The Researcher’s Relationship with the Non-Academic World

In 1991, Fortune published a three-page article on the ‘third generation idiot’. By this provocative term, the review described a 28-year-old MBA student reporting to a 30-year-old assistant professor, himself supervised by a 35-year- old associate professor. None of the three had ever worked outside the academic world, or only for a very short period of time. Beyond the obvious provocation, this picture revealed a serious problem.

How can one teach enterprise management, let alone initiate research pro­jects of interest to anyone outside the academic microcosm, without having any experience of working within a company? How could one link together theo­ries, concepts and models to real organizational problems, without having any kind of professional relationships outside the academic world?

All researchers must work on finding a solution to this problem, and build networks that enable them to maintain strong academic links to their field of expertise without losing contact with the corporate world. An individual bal­ance should be established between different possible means of contact with organizational reality. Here are some examples.

Internships This is probably the most effective way to experience the non­academic world. The researcher works full-time inside an organization, and for a period long enough to become fully integrated. Many academics take a sabbatical year or unpaid leave to broaden their knowledge with such hands-on experience.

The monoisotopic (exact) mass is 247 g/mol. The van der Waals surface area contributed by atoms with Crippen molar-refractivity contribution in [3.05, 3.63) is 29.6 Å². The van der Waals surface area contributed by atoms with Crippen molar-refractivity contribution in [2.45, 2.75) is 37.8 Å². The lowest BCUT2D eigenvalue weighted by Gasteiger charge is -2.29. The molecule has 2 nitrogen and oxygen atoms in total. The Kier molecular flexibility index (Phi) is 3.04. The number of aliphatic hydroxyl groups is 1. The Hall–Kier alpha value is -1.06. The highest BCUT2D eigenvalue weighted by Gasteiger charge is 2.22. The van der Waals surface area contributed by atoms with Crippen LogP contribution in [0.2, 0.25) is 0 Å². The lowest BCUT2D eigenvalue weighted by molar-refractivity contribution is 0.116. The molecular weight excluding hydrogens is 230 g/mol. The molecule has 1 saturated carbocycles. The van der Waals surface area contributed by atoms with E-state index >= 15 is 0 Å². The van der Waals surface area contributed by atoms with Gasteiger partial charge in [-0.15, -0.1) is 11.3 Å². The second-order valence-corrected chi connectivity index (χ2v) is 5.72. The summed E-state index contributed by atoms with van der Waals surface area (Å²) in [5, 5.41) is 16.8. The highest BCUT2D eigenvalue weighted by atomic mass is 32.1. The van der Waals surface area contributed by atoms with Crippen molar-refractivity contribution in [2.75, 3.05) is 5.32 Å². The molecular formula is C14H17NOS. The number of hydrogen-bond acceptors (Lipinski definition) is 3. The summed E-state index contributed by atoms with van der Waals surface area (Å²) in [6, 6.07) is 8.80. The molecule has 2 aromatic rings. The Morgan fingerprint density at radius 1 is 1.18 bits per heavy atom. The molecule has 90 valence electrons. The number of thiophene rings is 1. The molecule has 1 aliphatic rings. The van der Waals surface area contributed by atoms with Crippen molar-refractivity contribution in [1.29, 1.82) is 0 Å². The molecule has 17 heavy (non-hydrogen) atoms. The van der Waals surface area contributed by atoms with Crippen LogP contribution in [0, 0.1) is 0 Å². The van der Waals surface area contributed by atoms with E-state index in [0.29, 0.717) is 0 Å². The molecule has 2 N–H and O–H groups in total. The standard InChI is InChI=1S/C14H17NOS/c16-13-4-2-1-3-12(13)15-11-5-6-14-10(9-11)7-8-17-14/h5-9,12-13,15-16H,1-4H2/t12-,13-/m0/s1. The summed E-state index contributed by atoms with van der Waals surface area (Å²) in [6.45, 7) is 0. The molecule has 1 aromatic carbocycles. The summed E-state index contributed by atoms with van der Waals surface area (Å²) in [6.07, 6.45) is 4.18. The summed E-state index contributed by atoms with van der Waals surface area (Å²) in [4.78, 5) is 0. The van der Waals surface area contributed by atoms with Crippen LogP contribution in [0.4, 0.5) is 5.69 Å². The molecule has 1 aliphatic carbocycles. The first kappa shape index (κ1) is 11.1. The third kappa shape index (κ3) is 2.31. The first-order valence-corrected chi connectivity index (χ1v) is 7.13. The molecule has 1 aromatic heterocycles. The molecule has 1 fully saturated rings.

Consulting When a researcher is taken on by an organization as a consultant, he or she is contracted to solve a particular, predefined, problem. However, in focusing on one single question, the global view and directions of the organi­zation may be lost. The consultant often remains an outsider.

Fieldwork and case studies Based on observation, interviews, or historical analysis, fieldwork and case studies force researchers out of the academic cocoon and confronts them with real organizational problems. There is, however, a risk that the researcher may have preconceived notions of the phenomenon that is to be studied, which can influence the process of data collection and the accu­racy of the study.

Continuing education Teaching an audience of organizational executives obliges a researcher to take a fresh look at the theories and concepts covered in the class. In such a case, the researcher-teacher will benefit greatly from the comments and hands-on experience of his or her executive students.

If researchers in strategic management neglect to use one or more of the methods cited above to maintain contact with the organizational world, they quickly become isolated in an ‘ivory tower’. Their research then only rarely has any impact outside academia. If they are ever obliged to leave the academic world, such researchers will find it extremely difficult to integrate into a corporate world of which they have no practical knowledge.